Watching a practised juggler is mesmerising, and the same can be said for Vanessa Hutchinson. As a founder, wife, mum, dog-owner, start-up advisor, coach and mentor, she’s constantly reacting, adjusting and re-prioritising. And the combined effect benefits from each ball intentionally added.
Vanessa Hutchinson is Founder and CEO of Fodbods, the gut-friendly snack company making life easier for the 1 in 5 people who suffer from IBS. After a diverse career in law, finance, venture capital and start-ups, her own life-transforming switch to a low-FODMAP diet inspired to her to dive into food manufacturing.
From funder to founder
Vanessa’s love for the start-up scene drew her from the finance sector into venture capital. But it wasn’t long before she took the opportunity to join a start-up herself. As Chief of Staff, then Director of Operations, Vanessa was fast acquiring the experience and insights to support her next chapter: Fodbods.
Her investor experience had taught her to take time researching the market and considering feasibility before Fodbods’ launch.
“It helped me build solid foundations to help the company scale and be aware of potential pitfalls along the way. That being said, nothing could have completely prepared me for what being a founder is really like.”
Raising a baby and a business
Her now one year-old son, Oscar, was born alongside her business. While this made “every day a juggle”, Vanessa knew entrepreneurship would provide a flexibility that suited her lifestyle. Sharing the parenting load with her husband and their nanny, she consciously created a daily rhythm that allowed her time for what matters most.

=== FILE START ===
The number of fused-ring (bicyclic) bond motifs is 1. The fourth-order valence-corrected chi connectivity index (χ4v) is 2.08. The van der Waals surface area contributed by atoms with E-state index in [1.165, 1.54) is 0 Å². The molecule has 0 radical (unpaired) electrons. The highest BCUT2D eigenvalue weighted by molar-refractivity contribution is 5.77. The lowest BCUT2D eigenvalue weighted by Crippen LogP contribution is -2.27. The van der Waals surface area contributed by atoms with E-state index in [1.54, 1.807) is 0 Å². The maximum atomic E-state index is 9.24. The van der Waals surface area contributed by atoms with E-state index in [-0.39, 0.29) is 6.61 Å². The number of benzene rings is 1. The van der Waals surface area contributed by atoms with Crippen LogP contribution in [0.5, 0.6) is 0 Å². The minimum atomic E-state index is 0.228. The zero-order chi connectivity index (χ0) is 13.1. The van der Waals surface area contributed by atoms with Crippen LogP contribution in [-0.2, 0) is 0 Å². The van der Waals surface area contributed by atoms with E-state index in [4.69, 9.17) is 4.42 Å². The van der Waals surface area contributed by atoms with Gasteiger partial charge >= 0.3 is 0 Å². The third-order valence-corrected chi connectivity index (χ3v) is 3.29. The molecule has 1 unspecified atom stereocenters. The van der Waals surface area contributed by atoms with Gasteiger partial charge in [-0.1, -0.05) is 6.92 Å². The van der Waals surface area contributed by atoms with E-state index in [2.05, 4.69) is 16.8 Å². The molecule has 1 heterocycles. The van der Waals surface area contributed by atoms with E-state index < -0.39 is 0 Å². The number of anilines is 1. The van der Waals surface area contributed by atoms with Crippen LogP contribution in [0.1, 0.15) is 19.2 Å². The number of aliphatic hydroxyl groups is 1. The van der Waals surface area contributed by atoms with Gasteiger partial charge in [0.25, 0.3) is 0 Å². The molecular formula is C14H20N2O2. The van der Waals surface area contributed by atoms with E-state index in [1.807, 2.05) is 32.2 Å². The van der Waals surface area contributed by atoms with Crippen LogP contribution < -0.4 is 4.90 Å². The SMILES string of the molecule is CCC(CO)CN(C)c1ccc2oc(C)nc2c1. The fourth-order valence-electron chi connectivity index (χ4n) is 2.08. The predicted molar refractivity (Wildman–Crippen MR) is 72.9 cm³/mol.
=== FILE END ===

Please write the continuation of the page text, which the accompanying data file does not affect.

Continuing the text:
Being present with Oscar means mentally putting aside Fodbods’ needs in that moment. But she’s found the forced distance to benefit her business too, providing a clear mind that enables strategic and logical problem solving.
“Motherhood has helped me better ride the crazy highs and lows of startup life, as it puts things in perspective.”
First things first
Getting up early is an important fluster-mitigation strategy for Vanessa. By clearing her inbox and organising her day, she feels as prepared as possible for whatever the day brings. While she always has a daily plan and longer-term strategy, Vanessa knows well the range of unforeseen obstacles that can arise in work and life, so tries to stay flexible.
Her workday could then involve product development, reading legal documents, overseeing marketing activities or packing orders. Vanessa is thankful for her small expert team, saying, “they’re much better than me at what they do so I’m lucky to learn from them”.
The mental load
Living by her Google calendar, with a handwritten to-do list and journal, Vanessa does her best to keep “pretty organised”. Effective multi-tasking is also a necessity, such as phone meetings while walking with Oscar to the post office.
Vanessa says her biggest challenge is managing the mental load that comes with the founder/parent juggle.
“As a founder you must be across every part of the business. Combine that with the responsibilities of being a parent and there’s a lot to think about at any given time.
“When your brain is at capacity, it’s hard to think strategically and focus on the big challenges that start-ups face. I’ve had to be more organised, learn to delegate better and ensure that I prioritise my mental health – for the sake of my family and business.”
Valuing health and fun alongside her ambitions in family in business, Vanessa also loves running, pilates and yoga; “I don’t function well if I don’t exercise”. Setting aside strategic thinking time has also supported health and business outcomes, as she’s more likely to sleep through the night.
Advice to start-up leaders
What aspect of time management is most likely to hold back start-up leaders?
“Being too granular with goal setting and action planning can waste a lot of time and energy. Particularly at the very early stage, I think it’s better to keep things simple and be flexible with your approach.”